Tag Archive: Pinelands Commission

News Roundup and Open Thread for Monday, August 17, 2015

A tunnel powwow: The Record’s Mike Kelly reports, “Gov. Christie, Sen. Booker, and U. S. Transportation Secretary Anthony Foxx will meet in Newark tomorrow to discuss how to fix the growing problems with the rail tunnel under the Hudson River.” Don’t expect a lot, but it’s a beginning.    

Julian Bond, civil rights leader and campaigner against the Vietnam war, passed away Saturday. In 2010 he came to Trenton to speak on behalf of marriage equality, saying, “My gay brothers and sisters came South and marched alongside me in the struggle for my civil rights. I came North today to support the struggle for their civil rights.”

Two snakes in the Pinelands: The decision of Christie appointee Pinelands Commission Executive Director Nancy Wittenberg that the Pinelands Commissioners no longer need to approve the gas pipeline, only the state Board of Public Utilities, sparks outrage and a potential legal battle. (See below the fold what Jeff Tittel has to say.)

Out on the Boardwalk in Atlantic City, the presidential race can feel rather personal. The town’s been intimately dependent on both Donald Trump and Gov. Christie, not to mention Trump’s cabinet choice, Carl Icahn, owner of Tropicana.

Seaside Heights Casino Pier gets OK to rebuild, and will move the iconic Sky Ride 160 feet away.

Christie sinks to 11th. With the second national post-Fox debate poll, Christie and John Kasich are at 3.8% in Real Clear Politics average of the four most recent polls. Like the Fox show, the CNN Sept. 16, debate  will be divided into two parts. One grouping will feature the top 10 candidates according to public polling.

A Voice in the Wilderness

The New Jersey Pinelands National Reserve is 1.1 million acres of undisturbed land in this nation’s most densely populated state and is habitat to thousands of species of plants and animals. Since 1978, it has been administered by the Pinelands Commission, a group of 15 commissioners, seven appointed by the governor, one by each of the seven counties in which the reserve exists, and one by the U.S. Department of the Interior.

Given our Governor’s disdain for the environment, it’s no surprise that one of the controversies surrounding the Pinelands is the proposal to run natural gas pipelines through the area, a big risk to the water table and critters that will be impacted. Christie has systematically placed pro-pipeline commissioners on the board, aided and abetted by GOP-controlled counties in the area.

I attended my first commission meeting on Friday, and there was only one person who bothered to speak against the pipeline, Lena Smith of Food and Water Watch. Her statement and a brief interview, along with some other thoughts, are below the fold.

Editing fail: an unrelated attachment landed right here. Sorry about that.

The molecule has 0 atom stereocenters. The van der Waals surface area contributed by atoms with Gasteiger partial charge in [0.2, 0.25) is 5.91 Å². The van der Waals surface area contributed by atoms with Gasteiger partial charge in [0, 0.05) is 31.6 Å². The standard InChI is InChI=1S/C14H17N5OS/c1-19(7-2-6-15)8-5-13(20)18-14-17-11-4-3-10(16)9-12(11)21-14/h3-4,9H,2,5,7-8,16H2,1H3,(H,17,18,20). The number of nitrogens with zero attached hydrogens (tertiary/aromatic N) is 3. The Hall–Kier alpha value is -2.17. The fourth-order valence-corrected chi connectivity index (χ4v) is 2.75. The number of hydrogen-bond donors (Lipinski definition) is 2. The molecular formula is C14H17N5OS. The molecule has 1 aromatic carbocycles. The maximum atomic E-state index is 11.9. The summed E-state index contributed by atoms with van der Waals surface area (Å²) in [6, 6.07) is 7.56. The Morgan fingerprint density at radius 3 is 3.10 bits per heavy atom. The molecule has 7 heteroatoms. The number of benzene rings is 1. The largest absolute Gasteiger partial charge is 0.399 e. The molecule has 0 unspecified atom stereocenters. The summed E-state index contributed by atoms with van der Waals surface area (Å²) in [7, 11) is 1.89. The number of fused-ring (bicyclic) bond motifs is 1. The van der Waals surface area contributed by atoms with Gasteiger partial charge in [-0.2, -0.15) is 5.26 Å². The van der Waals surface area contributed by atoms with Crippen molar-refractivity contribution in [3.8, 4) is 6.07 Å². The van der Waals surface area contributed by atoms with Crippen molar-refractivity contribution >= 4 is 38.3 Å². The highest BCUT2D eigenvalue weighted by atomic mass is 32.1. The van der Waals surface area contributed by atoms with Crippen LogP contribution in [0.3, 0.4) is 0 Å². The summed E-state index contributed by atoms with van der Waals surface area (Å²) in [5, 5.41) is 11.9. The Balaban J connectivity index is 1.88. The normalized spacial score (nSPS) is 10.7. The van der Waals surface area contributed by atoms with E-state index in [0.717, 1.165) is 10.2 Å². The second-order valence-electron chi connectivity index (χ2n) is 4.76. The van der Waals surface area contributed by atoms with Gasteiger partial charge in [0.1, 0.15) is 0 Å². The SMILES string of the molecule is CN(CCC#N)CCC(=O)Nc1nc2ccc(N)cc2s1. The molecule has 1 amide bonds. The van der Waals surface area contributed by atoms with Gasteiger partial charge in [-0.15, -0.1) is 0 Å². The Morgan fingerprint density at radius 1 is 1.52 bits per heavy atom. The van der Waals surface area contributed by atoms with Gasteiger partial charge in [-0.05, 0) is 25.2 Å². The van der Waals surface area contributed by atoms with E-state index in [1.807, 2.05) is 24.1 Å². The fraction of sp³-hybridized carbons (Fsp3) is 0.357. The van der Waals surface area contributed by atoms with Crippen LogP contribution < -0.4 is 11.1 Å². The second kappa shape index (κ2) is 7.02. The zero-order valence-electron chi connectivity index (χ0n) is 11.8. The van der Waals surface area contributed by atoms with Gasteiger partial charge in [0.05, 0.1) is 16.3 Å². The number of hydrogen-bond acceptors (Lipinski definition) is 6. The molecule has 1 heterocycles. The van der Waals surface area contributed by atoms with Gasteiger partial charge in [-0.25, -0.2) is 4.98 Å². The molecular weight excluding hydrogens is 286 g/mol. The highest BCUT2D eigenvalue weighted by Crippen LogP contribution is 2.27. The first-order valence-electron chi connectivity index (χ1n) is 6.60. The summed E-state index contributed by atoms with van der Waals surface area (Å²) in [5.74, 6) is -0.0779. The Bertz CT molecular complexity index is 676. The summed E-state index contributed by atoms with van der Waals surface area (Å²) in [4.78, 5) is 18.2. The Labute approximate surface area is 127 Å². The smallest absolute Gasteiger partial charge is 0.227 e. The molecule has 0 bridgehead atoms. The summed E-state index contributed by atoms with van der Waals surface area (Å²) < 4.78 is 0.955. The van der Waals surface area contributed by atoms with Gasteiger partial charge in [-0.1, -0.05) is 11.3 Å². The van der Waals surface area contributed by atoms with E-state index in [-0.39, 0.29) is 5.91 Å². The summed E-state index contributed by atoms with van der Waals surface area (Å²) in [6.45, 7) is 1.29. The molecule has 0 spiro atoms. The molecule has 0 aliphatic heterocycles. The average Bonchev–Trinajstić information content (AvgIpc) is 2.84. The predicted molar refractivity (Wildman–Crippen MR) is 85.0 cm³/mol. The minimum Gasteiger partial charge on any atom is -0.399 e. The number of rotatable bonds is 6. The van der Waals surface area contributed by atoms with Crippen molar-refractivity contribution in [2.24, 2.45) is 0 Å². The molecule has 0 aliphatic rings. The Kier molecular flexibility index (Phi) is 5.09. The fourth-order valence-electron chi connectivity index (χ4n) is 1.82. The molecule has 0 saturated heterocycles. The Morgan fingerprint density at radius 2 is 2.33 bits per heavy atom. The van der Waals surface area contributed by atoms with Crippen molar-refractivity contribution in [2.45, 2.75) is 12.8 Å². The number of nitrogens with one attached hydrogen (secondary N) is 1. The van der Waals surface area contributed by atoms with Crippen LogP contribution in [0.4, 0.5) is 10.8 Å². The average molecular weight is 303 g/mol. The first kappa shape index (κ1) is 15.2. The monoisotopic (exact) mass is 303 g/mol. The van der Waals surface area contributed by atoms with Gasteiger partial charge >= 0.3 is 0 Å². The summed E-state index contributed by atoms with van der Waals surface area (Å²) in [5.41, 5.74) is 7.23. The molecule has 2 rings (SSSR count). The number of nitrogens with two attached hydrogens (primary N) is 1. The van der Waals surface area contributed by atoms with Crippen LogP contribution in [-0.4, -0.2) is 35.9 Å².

Pinelands: An Interview with Carleton Montgomery

New Jersey is often viewed through the lens of the opening titles of The Sopranos – a congested urban state with belching smokestacks and ugly oil tanks. But there’s another aspect to the Garden State, a one million acre area of South Jersey that has been designated as an environmentally protected area. Not surprisingly, the Governor is trying to change this.  Also not surprisingly, several Democrats are complicit in his actions.

As the Governor is working to stack the Pinelands Commission, which is supposed to be an independent oversight agency, environmental activists, and four former governors are fighting to keep a pipeline out of one of the most pristine and sensitive areas of the state. Today, I spoke with Carleton Montgomery, the Executive Director of the Pinelands Preservation Alliance about this assault.

You can download an audio podcast of this interview here, or find us on iTunes or Stitcher.

Pinelands Commission news meant for us to miss.

While everyone was paying attention to Governor Christie’s budget address, Senate President Steve Sweeney was making sure that Christie’s nominee for the Pinelands Commission got approved. In the absence of Senator Lesniak, who had on two previous occasions opposed the nomination, Sweeney subbed in Senator Van Drew to supply the needed vote. Environmentalists are rightfully concerned that this stacking of the Board is being done to push through approval for a proposed pipeline. Interesting read on  the continuing role Sweeney plays in facilitating Christie’s agenda.